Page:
Booked up

Several shelves’ worth of summer reads
By BARBARA HOFFERT  |  June 9, 2008

Joyce Carrol Oates

Summertime, and the reading is easy. But not every summer volume is a throwaway beach book, quickly skimmed and quickly forgotten. Herewith, promising, (mostly) substantive reads in all genres.

Take PAUL AUSTER’s Man in the Dark (Holt, August 19), set in an alternate America where the Iraq War never happened and states are bloodily seceding after the disputed 2000 election. Meanwhile, retired book critic August Brill mourns the loss of his wife and the murder of his granddaughter’s boyfriend.

JOYCE CAROL OATES reconfigures the JonBenet Ramsay case in My Sister, My Love: The Intimate Story of Skyler Rampike (Ecco, July 1), which centers on a murdered nine year old whose figure-skating triumphs fed the ambitions of her social-climbing parents — and pushed her brother into the shadows. In Yale law professor STEPHEN L. CARTER’s third novel, Palace Council (Knopf, July 8), which plows politically murky waters from the mid-1950s to the mid-1970s, African-American writer Eddie Wesley discovers a corpse in the park and follows up a conspiracy that leads straight to the White House.

Novels by veterans can be expected to make big noises, but a few debuts this summer will likely add to the din. Written over 30 years, SELDEN EDWARDS’s The Little Book (Dutton, August 14) dumps ’70s rock star Wheeler Burden in late 19th-century Vienna, where he tangles with Freud, Mahler, and growing anti-Semitism. The narrator of ANDREW DAVIDSON’s The Gargoyle (Doubleday, August 5), horribly burned in a car crash, finds the will to live (and not a little craziness) when a woman who sculpts gargoyles enters his hospital room and announces that they were lovers in medieval Germany.

In CATHERINE O’FLYNN’s What Was Lost (Holt, June 24), longlisted for several major British prizes, the disappearance of a solitary child at a mall is blamed on a young man who had befriended her. Dr. Leo Liebenstein hunts desperately for his wife — not the imposter who looks exactly like her — in RIVKA GALCHEN’s Atmospheric Disturbances (Farrar, June 3). And Pen Award–winning journalist KIRA SALAK will surely have something interesting to say about her profession in The White Mary (Holt, August 1), the story of a war correspondent knocked sideways by the death of a colleague she had worshipped.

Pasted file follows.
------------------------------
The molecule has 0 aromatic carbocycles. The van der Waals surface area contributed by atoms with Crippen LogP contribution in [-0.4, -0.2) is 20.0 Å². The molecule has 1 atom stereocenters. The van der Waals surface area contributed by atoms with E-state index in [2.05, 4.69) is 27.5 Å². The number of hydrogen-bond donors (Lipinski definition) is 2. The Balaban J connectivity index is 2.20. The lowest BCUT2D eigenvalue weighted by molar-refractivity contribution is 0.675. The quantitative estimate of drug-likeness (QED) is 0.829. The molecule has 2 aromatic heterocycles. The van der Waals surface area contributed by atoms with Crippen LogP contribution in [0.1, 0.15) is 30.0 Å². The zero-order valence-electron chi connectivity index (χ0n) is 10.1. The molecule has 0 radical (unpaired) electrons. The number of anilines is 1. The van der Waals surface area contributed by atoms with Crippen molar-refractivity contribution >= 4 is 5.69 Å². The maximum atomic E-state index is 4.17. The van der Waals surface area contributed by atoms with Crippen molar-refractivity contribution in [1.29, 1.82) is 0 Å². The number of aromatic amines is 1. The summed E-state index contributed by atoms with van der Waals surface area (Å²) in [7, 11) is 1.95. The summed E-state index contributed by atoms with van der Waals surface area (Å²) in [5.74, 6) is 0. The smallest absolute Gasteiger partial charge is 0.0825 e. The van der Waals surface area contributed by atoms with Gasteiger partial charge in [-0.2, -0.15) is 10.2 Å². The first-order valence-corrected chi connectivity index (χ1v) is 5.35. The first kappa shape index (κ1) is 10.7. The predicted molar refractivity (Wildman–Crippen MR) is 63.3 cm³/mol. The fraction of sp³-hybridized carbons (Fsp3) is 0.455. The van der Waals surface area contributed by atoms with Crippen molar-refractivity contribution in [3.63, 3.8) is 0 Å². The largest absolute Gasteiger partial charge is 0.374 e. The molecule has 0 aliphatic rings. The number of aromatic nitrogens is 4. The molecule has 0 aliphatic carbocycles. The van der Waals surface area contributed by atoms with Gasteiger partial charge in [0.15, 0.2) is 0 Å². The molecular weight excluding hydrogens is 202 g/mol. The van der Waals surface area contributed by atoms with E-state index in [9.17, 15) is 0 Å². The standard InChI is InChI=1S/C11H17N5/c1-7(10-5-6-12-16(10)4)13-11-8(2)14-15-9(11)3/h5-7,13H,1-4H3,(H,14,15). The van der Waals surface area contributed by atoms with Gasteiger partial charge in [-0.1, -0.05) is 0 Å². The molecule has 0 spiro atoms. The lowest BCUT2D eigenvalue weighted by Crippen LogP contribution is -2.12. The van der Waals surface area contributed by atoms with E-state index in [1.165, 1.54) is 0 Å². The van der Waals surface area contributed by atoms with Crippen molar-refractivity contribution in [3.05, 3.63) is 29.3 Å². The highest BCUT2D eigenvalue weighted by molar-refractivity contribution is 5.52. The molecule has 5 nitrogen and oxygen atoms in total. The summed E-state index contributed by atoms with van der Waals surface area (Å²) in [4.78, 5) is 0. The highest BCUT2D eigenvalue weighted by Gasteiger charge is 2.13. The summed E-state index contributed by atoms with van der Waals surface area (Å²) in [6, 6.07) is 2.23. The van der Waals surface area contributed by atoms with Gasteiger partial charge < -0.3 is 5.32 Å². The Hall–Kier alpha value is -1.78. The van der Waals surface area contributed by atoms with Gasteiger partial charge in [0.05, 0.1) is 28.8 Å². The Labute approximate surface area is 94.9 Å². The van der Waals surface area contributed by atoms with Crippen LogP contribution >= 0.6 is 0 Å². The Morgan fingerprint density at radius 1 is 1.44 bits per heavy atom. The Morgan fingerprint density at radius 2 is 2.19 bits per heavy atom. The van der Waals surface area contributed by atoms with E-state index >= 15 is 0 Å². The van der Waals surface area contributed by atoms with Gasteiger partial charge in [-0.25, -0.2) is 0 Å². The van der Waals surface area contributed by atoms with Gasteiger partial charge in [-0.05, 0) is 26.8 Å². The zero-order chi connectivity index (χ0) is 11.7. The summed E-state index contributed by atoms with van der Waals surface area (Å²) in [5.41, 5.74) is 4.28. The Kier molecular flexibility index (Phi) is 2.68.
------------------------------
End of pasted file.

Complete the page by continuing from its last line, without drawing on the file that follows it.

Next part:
This summer, some fiction readers will be revisiting American history. Ever wondered about The 19th Wife (Random, August 5) of Brigham Young? Random House editor at large DAVID EBERSHOFF makes the introduction in his third novel. HANNAH TINTI follows up a highly praised story collection, Animal Crackers, with The Good Thief (Dial, August 26), about a youngster rescued from a 19th-century New England orphanage by a shady character claiming to be his brother. BRET LOTT follows a teenager down that Ancient Highway (Random, July 15), all the way from 1920s Texas to Hollywood. And in ETHAN CANIN’s America America (Random, July 1), set in the 1970s, working-class Corey Sifter is given a hand by the wealthy Metareys — and falls for a Metarey daughter.

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